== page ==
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First off, I'm not looking for this answer: "learn PHP/MySQL, JQuery, HTML/CSS...."

My background, I wear many hats, and do many things. Currently I manage investment accounts with a business partner who is also a friend. He happens to be attending business / law school perusing a joint JD and MBA. As a result, we're putting our into "coast", maintaining our current clients, but not acquiring more.

Recently I've picked up some freelance graphic design / web development / online marketing side work (Photoshop, HTML/CSS, WordPress) through some personal networks. The work is enjoyable; now I'm thinking about expanding it into a larger business with these primary goals:

  1. augment my finances (I'm shooting for about $1,000-2,000 per mo.),
  2. learn new technologies,
  3. involve myself with meaningful work.

As an entrepreneur I don't mind the aspects of running a business that hassle other freelancers...
-- the marketing
-- the billing
-- etc.

I'm considering targeting the small to middle market businesses and organizations where I can contribute in marketing, design, and development building projects from the ground up. Thus I'll have freedom to decide the specific technology (I won't have to work with an existing code base).

What kinds of projects should I focus on? What technologies are a good fit for this style of work?

For example: It might be fun to develop with Ruby on Rails. However, maybe a lot of projects would be rolling out e-commerce solutions. Thus, I should focus on PHP due to more shopping cart options, skipping ROR entirely.

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I have written quite some e-commerce in RoR, online payment and all. No lack of solutions and a shopping cart isn't more than one day of work anyway. You shouldn't focus on plugin availability like this. –  thorsten müller Aug 7 '11 at 12:05
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4 Answers

up vote 3 down vote accepted

A lot of what small businesses need can be served with a content management system (CMS) such as Joomla, Drupal, or Wordpress, with some customization written in PHP, HTML, JS, and CSS. For $2k/month, you need a CMS as a starting point.

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I agree. Mentally I would rank the skill set (1) WordPress/CMS, (2) online shopping carts, (3) web apps. This also mirrors my experience that most small businesses need increased sales/marketing efforts. –  Jason Wirth Aug 7 '11 at 12:40
    
Definitely CMS for small businesses. Deliver a system that they can add content to without needing an admin/developer. Recently small businesses start stepping onto the 'social' train. Any help you can offer there to make good use of social networks and systems would definitely be valuable. –  Wivani Aug 7 '11 at 13:47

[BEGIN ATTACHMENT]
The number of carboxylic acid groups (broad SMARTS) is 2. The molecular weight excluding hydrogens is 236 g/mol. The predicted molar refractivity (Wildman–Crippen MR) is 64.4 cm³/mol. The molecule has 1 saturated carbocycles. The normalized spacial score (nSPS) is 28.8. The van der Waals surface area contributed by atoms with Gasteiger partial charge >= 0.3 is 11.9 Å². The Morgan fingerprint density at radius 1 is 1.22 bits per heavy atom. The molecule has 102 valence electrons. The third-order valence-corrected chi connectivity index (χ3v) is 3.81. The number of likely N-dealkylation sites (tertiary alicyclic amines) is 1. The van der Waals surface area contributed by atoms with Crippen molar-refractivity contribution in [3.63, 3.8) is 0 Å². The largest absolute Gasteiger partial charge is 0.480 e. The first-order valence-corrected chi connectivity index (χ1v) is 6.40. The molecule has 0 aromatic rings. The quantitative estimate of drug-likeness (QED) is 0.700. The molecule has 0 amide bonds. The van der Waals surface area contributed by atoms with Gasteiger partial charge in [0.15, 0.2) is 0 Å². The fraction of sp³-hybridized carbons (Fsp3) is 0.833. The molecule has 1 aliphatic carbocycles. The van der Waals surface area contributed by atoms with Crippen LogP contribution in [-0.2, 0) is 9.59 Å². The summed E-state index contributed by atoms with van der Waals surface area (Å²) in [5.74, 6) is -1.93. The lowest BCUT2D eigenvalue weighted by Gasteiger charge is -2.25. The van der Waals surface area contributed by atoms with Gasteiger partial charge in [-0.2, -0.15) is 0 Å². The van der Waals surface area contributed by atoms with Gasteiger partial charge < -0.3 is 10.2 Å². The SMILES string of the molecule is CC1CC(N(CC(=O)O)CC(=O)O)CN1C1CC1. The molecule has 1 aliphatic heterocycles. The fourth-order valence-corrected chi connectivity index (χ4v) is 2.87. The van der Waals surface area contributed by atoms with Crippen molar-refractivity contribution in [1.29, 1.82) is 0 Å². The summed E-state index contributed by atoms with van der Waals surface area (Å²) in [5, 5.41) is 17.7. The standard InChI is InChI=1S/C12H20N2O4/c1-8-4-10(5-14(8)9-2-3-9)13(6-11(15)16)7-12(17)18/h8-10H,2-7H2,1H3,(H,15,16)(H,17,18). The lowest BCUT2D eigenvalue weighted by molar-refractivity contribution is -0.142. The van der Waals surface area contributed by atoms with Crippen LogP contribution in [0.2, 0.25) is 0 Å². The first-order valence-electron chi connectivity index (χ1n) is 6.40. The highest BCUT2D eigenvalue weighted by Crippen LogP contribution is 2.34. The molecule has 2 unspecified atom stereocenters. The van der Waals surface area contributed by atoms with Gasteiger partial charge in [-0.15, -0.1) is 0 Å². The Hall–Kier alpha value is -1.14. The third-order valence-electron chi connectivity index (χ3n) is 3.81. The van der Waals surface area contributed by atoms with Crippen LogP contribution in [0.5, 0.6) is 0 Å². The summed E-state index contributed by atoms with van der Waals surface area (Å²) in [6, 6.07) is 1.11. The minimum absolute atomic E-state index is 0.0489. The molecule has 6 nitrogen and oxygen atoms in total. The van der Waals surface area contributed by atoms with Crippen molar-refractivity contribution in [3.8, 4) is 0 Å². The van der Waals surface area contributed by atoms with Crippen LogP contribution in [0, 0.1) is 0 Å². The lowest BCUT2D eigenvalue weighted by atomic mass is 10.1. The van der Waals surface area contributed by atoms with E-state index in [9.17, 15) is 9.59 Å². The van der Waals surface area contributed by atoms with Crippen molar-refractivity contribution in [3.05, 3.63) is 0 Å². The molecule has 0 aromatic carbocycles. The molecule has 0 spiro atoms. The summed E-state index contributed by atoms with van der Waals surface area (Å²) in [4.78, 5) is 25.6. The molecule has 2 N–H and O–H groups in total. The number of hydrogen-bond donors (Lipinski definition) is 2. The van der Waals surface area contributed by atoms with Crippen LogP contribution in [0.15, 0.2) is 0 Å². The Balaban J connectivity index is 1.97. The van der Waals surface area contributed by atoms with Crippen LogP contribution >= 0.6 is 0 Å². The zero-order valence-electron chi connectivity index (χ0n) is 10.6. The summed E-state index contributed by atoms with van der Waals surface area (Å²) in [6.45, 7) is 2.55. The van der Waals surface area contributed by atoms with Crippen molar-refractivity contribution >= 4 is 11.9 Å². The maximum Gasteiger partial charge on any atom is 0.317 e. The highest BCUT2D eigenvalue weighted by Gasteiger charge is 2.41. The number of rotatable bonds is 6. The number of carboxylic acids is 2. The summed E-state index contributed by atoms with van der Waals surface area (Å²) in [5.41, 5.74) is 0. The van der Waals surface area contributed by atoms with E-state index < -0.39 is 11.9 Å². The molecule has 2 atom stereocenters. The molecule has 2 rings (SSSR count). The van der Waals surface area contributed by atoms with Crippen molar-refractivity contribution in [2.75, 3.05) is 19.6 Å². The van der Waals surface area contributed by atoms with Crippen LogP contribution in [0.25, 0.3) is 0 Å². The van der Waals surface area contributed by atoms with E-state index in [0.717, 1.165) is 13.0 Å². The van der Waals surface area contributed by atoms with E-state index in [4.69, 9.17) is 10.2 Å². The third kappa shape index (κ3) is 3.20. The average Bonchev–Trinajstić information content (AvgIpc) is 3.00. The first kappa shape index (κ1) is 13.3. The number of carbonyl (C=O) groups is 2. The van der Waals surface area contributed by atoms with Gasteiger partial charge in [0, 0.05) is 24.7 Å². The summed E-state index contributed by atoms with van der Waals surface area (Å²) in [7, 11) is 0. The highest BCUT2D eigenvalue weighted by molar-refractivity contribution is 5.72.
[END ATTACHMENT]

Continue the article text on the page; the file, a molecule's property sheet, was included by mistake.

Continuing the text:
Since this question is tagged with RoR you might as well throw in Refinery CMS and Locomotive CMS. All Ruby and Railsy. –  Rig Sep 24 '12 at 22:47
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Try to get into SugarCRM or Magento everybody and their mom is in the CMS (wordpress, drupal, ...) and you will always be undercut in price. You want something with a pretty heavy ramp up time that's hard for people to just pickup. Then you can charge a much more reasonable rate.

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I am also suggesting you to learn Magento CMS. Like Clutch sad, wordpress and drupal are way easy to learn and you are going to paid at very low prices.

Learn Magento and target Turkey like countries which are developing their online sale market. ( This is way easy then you thought. Just add them on Linkedin :) )

After that, $1,000-2,000 per mo. is just a piece of cake.

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I would suggest rolling some kind of CMS. With my personal taste, I'd suggest rolling your own as I don't like presenting 3rd party solutions to clients, but that's up to you entirely. If you begin to move down this route, you can cut down your work substantially. All you really have to do with that kind of work is skin the CMS to the clients needs.

I would also start learning how to do some kind of server administration work. Nothing intense, but enough to get a traditional hosting stack off the ground. That way you can offer clients hosting for their projects for additional income.

BTW just a quick note: RoR is a good option for freelancing. You can find plenty of ecommerce/CMS solutions for the framework.

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